Businesses easily pay thousands each month to marketers and copywriters to make sure they pop up on the first page, so it can be pretty difficult to compete with larger companies for top search engine rankings. Even targeting your niche by focusing on counties and cities can still be challenging.

So what can you do if you’re a small dog still trying to get your foot in the door? You can understand how your consumer thinks.

We’re a visual society. Images and videos are where it’s at. Consumers also don’t like plowing through search engine results; they don’t like being data analyzers. Google understood this and acted accordingly under their image directory. They started including one row of image results in their web results page and often include a vertical column of other image results (usually e-commerce related) on the right hand side of the webpage. By understanding how consumers search for products based on images, it’s clear image searching can be almost equally as powerful as how high up you pop up in the search result page.

Making Image Searches Work

Alternate Text – Consumers don’t just rely on first page images under web results. A lot of us go straight to the image results flowing with hundreds of pictures that cater to our visual palette. Often, it’s much simpler to find directly what we need off of an image rather than clicking through sites and their subpages to find what we need.Though Google allows you to submit your site URLs, unfortunately you can’t do the same for images. This is where you take can take advantage of the “alternate text” your uploading server allows you to include for every picture. Google crawls through your website and analyzes the image “alt tag” and the name of the image to include in their image database. Your alternate text should always include keywords that will attract Google crawlers and make your image more relevant.

Inspiration Boards – Used primarily by creative types, inspiration boards are popping up in just about every web-based business. Think of a collage and you’ve got a good idea of what an inspiration board is; it can be a collection of photos exclusively or photos paired with text to convey a theme or idea.

Inspiration blogs are a great blogging asset that lets you blog with rich visuals that appeal to the eye. People like seeing options clustered together in one board or larger image – allowing them access to more info and content with less work on their part. These entries translate brilliantly across social media sites like Facebook, where links with great visuals will always get clicked on with higher rates than those without image appeal.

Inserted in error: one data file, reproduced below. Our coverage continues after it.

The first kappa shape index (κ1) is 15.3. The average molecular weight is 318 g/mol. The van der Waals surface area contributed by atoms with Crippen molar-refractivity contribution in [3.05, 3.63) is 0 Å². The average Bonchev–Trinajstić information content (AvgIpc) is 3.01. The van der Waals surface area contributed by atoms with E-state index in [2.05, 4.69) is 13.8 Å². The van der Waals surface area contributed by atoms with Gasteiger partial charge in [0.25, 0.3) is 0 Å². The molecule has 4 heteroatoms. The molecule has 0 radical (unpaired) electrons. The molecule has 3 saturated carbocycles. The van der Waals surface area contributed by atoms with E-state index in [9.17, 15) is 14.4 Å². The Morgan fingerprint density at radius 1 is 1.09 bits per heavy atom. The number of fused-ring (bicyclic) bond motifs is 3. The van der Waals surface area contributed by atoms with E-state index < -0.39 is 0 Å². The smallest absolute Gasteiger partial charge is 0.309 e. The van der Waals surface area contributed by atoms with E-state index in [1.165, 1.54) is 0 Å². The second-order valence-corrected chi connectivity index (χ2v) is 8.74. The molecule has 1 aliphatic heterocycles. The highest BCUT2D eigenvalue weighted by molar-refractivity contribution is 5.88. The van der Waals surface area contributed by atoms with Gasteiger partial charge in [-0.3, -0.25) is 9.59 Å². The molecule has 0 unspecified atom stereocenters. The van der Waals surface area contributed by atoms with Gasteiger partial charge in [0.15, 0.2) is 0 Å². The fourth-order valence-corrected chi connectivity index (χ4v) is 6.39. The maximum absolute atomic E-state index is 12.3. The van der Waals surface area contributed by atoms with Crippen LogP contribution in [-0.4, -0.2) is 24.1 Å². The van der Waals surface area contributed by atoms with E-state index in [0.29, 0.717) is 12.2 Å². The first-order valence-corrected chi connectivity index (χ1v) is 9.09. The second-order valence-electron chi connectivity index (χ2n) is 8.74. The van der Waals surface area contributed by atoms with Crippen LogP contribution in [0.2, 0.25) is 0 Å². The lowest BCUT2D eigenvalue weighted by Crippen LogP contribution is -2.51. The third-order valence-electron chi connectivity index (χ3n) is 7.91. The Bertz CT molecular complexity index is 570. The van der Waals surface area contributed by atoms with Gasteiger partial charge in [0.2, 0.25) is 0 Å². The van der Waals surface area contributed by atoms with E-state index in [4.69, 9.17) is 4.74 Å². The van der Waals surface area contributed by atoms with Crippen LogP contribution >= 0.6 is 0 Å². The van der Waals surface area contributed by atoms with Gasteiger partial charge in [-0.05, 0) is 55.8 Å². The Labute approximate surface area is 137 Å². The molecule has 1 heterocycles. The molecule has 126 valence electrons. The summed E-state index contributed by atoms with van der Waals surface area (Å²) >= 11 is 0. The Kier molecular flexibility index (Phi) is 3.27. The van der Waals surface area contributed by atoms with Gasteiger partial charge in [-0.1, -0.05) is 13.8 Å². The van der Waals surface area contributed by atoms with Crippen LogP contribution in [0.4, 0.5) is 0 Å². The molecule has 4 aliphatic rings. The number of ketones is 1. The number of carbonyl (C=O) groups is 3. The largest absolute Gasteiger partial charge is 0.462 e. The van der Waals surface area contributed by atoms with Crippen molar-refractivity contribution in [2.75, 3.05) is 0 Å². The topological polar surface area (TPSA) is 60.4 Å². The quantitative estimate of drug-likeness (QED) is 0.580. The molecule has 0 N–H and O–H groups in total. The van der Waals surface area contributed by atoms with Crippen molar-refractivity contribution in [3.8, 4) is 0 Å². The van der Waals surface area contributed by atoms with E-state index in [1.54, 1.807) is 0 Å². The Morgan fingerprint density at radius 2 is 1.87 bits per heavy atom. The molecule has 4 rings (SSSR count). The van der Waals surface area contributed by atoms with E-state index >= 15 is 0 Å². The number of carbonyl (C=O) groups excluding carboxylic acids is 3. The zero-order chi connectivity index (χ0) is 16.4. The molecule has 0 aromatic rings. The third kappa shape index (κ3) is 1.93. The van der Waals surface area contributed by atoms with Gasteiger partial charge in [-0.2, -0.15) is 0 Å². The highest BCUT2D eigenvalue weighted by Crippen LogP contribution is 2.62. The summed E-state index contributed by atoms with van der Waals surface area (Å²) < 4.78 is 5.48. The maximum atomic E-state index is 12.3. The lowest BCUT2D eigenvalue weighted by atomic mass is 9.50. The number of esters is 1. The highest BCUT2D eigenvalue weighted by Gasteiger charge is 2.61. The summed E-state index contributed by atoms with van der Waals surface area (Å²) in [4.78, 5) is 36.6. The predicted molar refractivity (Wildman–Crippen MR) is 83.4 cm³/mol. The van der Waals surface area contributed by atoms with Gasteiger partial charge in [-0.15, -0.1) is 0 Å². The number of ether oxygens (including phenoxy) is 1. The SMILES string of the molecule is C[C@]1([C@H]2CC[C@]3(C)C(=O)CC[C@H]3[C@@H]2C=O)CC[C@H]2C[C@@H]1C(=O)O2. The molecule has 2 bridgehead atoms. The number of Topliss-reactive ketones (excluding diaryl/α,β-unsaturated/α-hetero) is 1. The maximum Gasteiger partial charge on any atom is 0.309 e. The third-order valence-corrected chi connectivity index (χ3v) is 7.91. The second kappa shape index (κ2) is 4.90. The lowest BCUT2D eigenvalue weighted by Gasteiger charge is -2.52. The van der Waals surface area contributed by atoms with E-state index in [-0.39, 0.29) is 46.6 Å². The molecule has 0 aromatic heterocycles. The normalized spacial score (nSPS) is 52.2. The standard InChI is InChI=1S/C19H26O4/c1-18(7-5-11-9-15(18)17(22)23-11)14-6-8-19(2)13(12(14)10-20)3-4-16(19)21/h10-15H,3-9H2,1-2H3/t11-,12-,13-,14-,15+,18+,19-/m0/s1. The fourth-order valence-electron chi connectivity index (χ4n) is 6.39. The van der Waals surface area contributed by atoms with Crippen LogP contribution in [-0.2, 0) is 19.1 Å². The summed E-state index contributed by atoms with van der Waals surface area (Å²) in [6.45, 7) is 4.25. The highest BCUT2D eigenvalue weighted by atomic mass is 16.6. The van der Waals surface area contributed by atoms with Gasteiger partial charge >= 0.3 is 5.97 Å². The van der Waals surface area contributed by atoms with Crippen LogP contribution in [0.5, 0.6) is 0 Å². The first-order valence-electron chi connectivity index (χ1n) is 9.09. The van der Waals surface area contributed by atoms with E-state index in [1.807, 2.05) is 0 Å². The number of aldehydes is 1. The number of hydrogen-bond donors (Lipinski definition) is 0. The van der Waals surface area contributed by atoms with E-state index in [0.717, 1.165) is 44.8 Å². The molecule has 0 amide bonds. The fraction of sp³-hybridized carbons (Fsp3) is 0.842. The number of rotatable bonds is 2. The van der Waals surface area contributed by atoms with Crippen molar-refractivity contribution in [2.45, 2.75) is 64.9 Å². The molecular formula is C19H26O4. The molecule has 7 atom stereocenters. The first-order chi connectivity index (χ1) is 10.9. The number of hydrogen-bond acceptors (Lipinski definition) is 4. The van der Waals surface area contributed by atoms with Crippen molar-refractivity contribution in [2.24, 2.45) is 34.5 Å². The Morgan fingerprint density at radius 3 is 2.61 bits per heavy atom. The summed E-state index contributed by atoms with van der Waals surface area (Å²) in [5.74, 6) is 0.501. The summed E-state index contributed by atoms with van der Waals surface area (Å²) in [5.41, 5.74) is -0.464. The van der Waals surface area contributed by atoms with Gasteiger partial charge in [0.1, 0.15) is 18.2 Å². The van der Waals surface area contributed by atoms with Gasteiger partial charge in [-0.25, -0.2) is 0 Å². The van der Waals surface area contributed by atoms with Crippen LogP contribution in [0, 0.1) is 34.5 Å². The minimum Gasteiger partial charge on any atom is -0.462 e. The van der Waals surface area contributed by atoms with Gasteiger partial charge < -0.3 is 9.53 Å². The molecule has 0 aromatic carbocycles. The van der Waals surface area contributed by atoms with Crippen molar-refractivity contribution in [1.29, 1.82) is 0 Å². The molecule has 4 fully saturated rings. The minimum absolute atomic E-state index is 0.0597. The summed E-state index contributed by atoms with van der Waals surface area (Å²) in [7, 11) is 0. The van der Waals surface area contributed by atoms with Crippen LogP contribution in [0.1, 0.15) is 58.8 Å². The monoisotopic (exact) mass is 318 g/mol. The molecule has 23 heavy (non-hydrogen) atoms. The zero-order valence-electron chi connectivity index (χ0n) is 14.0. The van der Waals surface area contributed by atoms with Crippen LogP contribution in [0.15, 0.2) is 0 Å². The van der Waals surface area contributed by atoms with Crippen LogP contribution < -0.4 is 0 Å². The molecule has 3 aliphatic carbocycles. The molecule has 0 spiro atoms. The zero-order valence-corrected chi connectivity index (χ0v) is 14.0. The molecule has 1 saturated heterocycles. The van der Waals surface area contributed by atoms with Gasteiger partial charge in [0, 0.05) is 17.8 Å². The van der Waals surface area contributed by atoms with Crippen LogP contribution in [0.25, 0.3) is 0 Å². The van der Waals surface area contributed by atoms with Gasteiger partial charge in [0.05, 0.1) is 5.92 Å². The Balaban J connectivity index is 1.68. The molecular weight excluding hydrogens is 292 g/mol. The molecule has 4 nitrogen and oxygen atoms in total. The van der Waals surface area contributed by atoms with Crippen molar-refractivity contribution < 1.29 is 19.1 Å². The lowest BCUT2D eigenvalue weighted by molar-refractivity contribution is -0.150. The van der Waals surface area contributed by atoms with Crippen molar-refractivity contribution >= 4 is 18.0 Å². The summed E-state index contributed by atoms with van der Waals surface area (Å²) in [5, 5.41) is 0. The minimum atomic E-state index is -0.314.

You can use inspiration boards for photographs, e-commerce items, swatches, etc. You can showcase new items, any collaboration you have had with others, highlight customers wearing your products, or brainstorm ideas. The possibilities are endless. In addition to plugging inspiration boards on your website/blog and using the keyword-rich alternate (alt) text to boost visibility, you should also be plugging these on social media and in email newsletters.

Editorial Photos – When using images, make sure you’re using high pixel, saturated, stunning photos that scream editorial and not dated. They should also be relevant to your content. The better the image quality, the higher the visual appeal, the better the chances your image will get clicked on in a search – even if it isn’t exactly what someone was looking for.

If you can’t use your own photos, make sure you give proper credit to the source/photographer. You can also use copyright-free photo libraries and Flickr Creative Commons. If you use stock photography, make sure the photos don’t come across as clinical, which is usually the case if it includes people/models. Rule of thumb: it’s always best to create your own photos.


作者 Shireen Qudosi

Shireen Qudosi is Benchmark Email's Online Marketing Specialist and Small Business Advocate. An Orange County based writer, Shireen specializes in online marketing and public relations. She has written for over 75 publications and has launched nine successful new media campaigns to date. Her work has been featured in the New York Times, Denver Post, the Oklahoman and Green Air Radio, among others.